David Bourget (Western Ontario)
David Chalmers (ANU, NYU)
Rafael De Clercq
Ezio Di Nucci
Jack Alan Reynolds
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Cambridge Quarterly of Healthcare Ethics 13 (4):319-326 (2004)
Due to modern biochemistry and, in particular, recent developments in genomics, proteomics, and bioinformatics, human samples have become the most important raw materials for advancement in the health sciences. Such material has been at the center of fundamental biomedical research for a long time. What is new is its increased usefulness in research with direct clinical relevance, such as the development of drugs. Because of the larger commercial involvement in such research, this has also led to greater economic interests in human biological material and in the information that can be extracted from it.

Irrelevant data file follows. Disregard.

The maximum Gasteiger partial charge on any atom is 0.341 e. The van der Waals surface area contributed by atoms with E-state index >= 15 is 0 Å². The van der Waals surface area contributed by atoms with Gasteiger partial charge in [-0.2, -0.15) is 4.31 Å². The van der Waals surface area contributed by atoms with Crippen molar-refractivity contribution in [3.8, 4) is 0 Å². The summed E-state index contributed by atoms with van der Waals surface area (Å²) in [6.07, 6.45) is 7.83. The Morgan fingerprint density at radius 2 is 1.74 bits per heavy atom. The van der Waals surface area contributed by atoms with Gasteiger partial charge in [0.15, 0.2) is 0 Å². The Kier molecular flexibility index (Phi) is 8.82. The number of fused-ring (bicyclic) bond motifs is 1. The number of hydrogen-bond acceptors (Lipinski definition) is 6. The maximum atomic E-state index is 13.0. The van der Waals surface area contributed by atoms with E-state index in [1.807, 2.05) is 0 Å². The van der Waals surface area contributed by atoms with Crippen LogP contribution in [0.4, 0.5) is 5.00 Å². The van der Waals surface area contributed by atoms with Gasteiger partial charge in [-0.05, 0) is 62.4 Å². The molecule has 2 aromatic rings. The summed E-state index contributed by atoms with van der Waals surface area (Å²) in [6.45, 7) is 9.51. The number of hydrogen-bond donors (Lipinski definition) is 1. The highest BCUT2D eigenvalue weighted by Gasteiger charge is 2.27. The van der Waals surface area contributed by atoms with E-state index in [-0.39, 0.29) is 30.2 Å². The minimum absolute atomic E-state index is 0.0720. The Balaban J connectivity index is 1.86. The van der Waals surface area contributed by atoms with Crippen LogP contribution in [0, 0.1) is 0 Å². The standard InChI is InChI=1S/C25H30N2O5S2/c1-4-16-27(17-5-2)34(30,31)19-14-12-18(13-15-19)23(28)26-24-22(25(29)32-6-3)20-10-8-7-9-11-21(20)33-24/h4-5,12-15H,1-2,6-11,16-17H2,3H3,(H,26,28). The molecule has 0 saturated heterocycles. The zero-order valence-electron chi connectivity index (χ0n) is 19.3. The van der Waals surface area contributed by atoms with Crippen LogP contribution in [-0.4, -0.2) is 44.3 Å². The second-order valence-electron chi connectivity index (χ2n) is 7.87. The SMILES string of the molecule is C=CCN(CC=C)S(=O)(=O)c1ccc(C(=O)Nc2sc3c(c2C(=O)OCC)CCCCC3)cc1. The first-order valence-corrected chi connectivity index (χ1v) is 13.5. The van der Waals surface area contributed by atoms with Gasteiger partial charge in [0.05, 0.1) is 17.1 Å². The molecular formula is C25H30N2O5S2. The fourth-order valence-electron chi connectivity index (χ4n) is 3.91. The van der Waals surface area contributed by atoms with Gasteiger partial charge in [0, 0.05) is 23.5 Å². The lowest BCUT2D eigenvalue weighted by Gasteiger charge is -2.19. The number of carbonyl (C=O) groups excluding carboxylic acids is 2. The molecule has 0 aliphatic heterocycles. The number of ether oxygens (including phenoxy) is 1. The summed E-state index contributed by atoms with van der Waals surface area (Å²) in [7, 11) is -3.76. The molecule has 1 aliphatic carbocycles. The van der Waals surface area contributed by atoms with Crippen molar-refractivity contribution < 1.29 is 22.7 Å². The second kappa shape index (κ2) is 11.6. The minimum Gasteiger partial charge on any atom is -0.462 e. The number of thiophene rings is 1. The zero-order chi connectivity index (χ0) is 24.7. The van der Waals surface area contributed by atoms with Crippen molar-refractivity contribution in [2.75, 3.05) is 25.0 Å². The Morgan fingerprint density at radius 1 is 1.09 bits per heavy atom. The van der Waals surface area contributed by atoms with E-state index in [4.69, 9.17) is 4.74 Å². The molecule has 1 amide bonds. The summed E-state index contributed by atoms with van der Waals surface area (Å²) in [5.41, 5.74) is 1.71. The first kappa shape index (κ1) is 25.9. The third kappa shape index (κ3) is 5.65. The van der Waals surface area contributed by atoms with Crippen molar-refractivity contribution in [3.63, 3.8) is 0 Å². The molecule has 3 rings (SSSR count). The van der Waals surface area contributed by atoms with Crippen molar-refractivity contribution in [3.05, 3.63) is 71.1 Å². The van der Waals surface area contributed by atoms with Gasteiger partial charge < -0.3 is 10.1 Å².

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Margaret Otlowski (2007). Donor Perspectives on Issues Associated with Donation of Genetic Samples and Information: An Australian Viewpoint. [REVIEW] Journal of Bioethical Inquiry 4 (2):135-150.
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